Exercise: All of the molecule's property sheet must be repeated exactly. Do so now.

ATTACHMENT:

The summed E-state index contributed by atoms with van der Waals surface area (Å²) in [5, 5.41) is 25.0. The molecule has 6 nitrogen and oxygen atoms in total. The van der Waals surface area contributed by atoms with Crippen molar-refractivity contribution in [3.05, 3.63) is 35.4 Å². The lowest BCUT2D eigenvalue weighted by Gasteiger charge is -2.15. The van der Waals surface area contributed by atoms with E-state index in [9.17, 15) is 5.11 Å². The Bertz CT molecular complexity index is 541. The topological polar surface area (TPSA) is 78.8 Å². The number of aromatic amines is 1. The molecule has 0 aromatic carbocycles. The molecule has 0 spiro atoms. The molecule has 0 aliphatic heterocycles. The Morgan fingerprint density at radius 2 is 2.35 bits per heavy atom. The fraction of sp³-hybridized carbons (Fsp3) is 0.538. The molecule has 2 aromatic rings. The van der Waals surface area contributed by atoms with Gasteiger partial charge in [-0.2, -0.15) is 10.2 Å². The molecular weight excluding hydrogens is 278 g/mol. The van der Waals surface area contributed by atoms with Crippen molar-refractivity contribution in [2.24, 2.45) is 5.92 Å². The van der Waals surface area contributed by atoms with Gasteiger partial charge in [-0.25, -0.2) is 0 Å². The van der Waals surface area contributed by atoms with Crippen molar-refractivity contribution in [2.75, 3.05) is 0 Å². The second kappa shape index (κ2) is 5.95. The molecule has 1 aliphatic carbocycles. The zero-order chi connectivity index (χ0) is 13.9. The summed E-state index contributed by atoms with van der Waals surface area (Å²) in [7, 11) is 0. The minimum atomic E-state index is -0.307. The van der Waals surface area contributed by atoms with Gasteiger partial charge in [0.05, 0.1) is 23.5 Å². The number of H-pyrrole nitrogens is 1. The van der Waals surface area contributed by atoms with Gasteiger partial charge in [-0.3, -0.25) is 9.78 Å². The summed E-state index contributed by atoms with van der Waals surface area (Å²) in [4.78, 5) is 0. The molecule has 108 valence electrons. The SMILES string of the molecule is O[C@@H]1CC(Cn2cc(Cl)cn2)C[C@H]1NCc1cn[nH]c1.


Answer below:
The summed E-state index contributed by atoms with van der Waals surface area (Å²) in [5, 5.41) is 25.0. The molecule has 6 nitrogen and oxygen atoms in total. The van der Waals surface area contributed by atoms with Crippen molar-refractivity contribution in [3.05, 3.63) is 35.4 Å². The lowest BCUT2D eigenvalue weighted by Gasteiger charge is -2.15. The van der Waals surface area contributed by atoms with E-state index in [9.17, 15) is 5.11 Å². The Bertz CT molecular complexity index is 541. The topological polar surface area (TPSA) is 78.8 Å². The number of aromatic amines is 1. The molecule has 0 aromatic carbocycles. The molecule has 0 spiro atoms. The molecule has 0 aliphatic heterocycles. The Morgan fingerprint density at radius 2 is 2.35 bits per heavy atom. The fraction of sp³-hybridized carbons (Fsp3) is 0.538. The molecule has 2 aromatic rings. The van der Waals surface area contributed by atoms with Gasteiger partial charge in [-0.2, -0.15) is 10.2 Å². The molecular weight excluding hydrogens is 278 g/mol. The van der Waals surface area contributed by atoms with Crippen molar-refractivity contribution in [2.24, 2.45) is 5.92 Å². The van der Waals surface area contributed by atoms with Gasteiger partial charge in [-0.25, -0.2) is 0 Å². The van der Waals surface area contributed by atoms with Crippen molar-refractivity contribution in [2.75, 3.05) is 0 Å². The second kappa shape index (κ2) is 5.95. The molecule has 1 aliphatic carbocycles. The zero-order chi connectivity index (χ0) is 13.9. The summed E-state index contributed by atoms with van der Waals surface area (Å²) in [7, 11) is 0. The minimum atomic E-state index is -0.307. The van der Waals surface area contributed by atoms with Gasteiger partial charge in [0.05, 0.1) is 23.5 Å². The number of H-pyrrole nitrogens is 1. The van der Waals surface area contributed by atoms with Gasteiger partial charge in [-0.3, -0.25) is 9.78 Å². The summed E-state index contributed by atoms with van der Waals surface area (Å²) in [4.78, 5) is 0. The molecule has 108 valence electrons. The SMILES string of the molecule is O[C@@H]1CC(Cn2cc(Cl)cn2)C[C@H]1NCc1cn[nH]c1.